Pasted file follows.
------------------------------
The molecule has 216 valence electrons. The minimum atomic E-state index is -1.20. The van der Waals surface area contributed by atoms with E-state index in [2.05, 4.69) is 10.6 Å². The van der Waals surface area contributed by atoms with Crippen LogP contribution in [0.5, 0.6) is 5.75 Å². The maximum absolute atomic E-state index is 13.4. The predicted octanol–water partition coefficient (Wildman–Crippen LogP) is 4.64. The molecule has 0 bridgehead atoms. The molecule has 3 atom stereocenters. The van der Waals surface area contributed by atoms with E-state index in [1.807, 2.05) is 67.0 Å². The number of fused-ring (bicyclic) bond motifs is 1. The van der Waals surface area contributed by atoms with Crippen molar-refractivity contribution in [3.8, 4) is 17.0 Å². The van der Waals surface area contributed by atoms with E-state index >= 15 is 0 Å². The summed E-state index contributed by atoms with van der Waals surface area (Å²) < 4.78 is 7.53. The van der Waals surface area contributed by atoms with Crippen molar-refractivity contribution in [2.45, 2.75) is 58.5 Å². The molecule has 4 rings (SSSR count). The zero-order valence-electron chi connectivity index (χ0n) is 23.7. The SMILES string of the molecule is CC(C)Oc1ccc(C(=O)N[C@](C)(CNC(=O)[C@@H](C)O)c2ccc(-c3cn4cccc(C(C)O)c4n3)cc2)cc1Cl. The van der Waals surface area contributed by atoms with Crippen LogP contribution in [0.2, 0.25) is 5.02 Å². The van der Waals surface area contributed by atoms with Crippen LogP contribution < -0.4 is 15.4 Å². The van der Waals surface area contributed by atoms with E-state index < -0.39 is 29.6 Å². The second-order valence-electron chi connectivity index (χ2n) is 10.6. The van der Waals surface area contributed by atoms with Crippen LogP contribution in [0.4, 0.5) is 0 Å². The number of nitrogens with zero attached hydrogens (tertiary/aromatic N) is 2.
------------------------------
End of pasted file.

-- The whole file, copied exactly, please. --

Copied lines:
The molecule has 216 valence electrons. The minimum atomic E-state index is -1.20. The van der Waals surface area contributed by atoms with E-state index in [2.05, 4.69) is 10.6 Å². The van der Waals surface area contributed by atoms with Crippen LogP contribution in [0.5, 0.6) is 5.75 Å². The maximum absolute atomic E-state index is 13.4. The predicted octanol–water partition coefficient (Wildman–Crippen LogP) is 4.64. The molecule has 0 bridgehead atoms. The molecule has 3 atom stereocenters. The van der Waals surface area contributed by atoms with E-state index in [1.807, 2.05) is 67.0 Å². The number of fused-ring (bicyclic) bond motifs is 1. The van der Waals surface area contributed by atoms with Crippen molar-refractivity contribution in [3.8, 4) is 17.0 Å². The van der Waals surface area contributed by atoms with E-state index >= 15 is 0 Å². The summed E-state index contributed by atoms with van der Waals surface area (Å²) < 4.78 is 7.53. The van der Waals surface area contributed by atoms with Crippen molar-refractivity contribution in [2.45, 2.75) is 58.5 Å². The molecule has 4 rings (SSSR count). The zero-order valence-electron chi connectivity index (χ0n) is 23.7. The SMILES string of the molecule is CC(C)Oc1ccc(C(=O)N[C@](C)(CNC(=O)[C@@H](C)O)c2ccc(-c3cn4cccc(C(C)O)c4n3)cc2)cc1Cl. The van der Waals surface area contributed by atoms with Crippen LogP contribution in [0.2, 0.25) is 5.02 Å². The van der Waals surface area contributed by atoms with Crippen LogP contribution < -0.4 is 15.4 Å². The van der Waals surface area contributed by atoms with E-state index < -0.39 is 29.6 Å². The second-order valence-electron chi connectivity index (χ2n) is 10.6. The van der Waals surface area contributed by atoms with Crippen LogP contribution in [0.4, 0.5) is 0 Å². The number of nitrogens with zero attached hydrogens (tertiary/aromatic N) is 2.